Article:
Superficial peels are by far the commonest types of peel used most often contain and are the mildest types available. Most of these peels use some form of alpha hydroxy acid. Alpha hydroxy acids are a group of natural acids found in foods. Alpha hydroxy acids include citric acid (found in citrus fruits), glycolic acid (found in sugar cane), lactic acid (found in sour milk), malic acid (found in apples), tartaric acid (found in grapes), and others. All Alpha Hydroxy acids come in different concentrations. Salicylic acid, is a beta hydroxy acid and is increasingly popular and unique amongst the hydroxy acids in that it can penetrate deeper into the pores and oil glands causing exfoliation even in the oily areas of the face and scalp. Sometimes combinations of different hydroxy acids are used, such as Jessner's Solution which contains a combination of lactic acid and salicylic acid. Product brands which have Hydroxy Acid based superficial peels include - MD Forte, Agera RX, Dermaceutic, Jan Marini, LA Peel, ICP, Mene & Moy, Skinceuticals Gel Peels, Mandel, Cosmedix (Chirally Correct) and NeoStrata.
In general Superficial peels are used to improve rough skin texture, dry or flaking skin. They are also useful to reduce sun damaged skin, 'age spots' (brownish patches which can be caused by sun damage) and help in re-balancing irregular skin tones (i.e. skin which may be uneven in colour).
These involve the use of stronger peeling solutions. The commonest of these is higher strength TCA., (Trichloroacetic acid) which can be used on it's own at up to 50% strength, but it is more commonly used in concentrations of around 15% - 30% to help reduce possible side effects. TCA peels are obviously much deeper peels than the superficial lactic acid and glycolic acid peels. Occasionally lower strength TCA may also be used to obtain a superficial peel if required. TCA. can also be used in combination with glycolic acid or other solutions to help achieve a more controlled and even peel to the correct depth. Product brands which have TCA based medium depth peels include - Skintech Peels, Mene & Moy, Compositum, Cosmedix (Chirally Correct) and Obagi Blue Peel.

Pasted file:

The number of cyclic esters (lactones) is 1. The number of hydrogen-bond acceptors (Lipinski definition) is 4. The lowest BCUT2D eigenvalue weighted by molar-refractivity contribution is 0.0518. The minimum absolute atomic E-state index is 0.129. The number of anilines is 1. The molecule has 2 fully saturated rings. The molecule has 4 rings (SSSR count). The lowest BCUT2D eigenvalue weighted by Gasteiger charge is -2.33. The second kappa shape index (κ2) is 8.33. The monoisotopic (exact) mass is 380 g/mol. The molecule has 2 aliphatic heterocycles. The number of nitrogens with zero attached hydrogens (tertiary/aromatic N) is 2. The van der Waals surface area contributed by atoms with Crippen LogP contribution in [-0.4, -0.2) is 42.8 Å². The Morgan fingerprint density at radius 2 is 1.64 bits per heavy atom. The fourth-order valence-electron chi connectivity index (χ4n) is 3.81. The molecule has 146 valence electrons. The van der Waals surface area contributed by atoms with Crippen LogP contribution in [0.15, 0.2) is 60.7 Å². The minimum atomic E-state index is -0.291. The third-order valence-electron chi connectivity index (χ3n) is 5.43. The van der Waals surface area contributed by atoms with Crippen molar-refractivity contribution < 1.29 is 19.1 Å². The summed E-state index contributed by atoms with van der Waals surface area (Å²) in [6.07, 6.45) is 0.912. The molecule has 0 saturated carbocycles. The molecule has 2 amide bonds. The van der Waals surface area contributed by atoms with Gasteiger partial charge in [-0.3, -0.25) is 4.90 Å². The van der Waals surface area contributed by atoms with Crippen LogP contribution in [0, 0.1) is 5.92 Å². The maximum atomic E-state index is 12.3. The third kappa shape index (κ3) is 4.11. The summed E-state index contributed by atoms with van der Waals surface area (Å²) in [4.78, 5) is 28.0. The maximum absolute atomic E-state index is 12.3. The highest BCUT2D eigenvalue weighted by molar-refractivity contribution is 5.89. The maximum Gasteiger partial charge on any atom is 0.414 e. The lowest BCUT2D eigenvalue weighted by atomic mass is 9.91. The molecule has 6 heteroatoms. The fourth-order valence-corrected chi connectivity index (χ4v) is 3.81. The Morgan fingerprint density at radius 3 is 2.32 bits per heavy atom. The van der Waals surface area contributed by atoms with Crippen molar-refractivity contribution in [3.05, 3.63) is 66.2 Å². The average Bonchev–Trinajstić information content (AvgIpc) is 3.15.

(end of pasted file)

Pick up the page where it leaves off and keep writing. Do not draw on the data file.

Medium depth Peels are used to improve and reduce the appearance of fine to medium depth wrinkle lines, some acne scars, and certain pigmentation problems (again, making different coloured skin more even).
These are generally performed using phenol, or 40% or greater TCA and they penetrate to the deeper portions of the skin. Although deeper peels can be very effective for the right patient, there are a number of potential complications associated with this procedure. Consequently, you will find fewer trained practitioners offering deep peels in the U.K. than those who can give you a medium or superficial treatment. We at Karidis do not currently administer deep depth peels at our clinic.
Deep depth peels are used for more severe sun damaged skins in order to reduce the appearance of deeper lines, wrinkles and scars. We at Karidis do not currently administer deep depth peels at our clinic.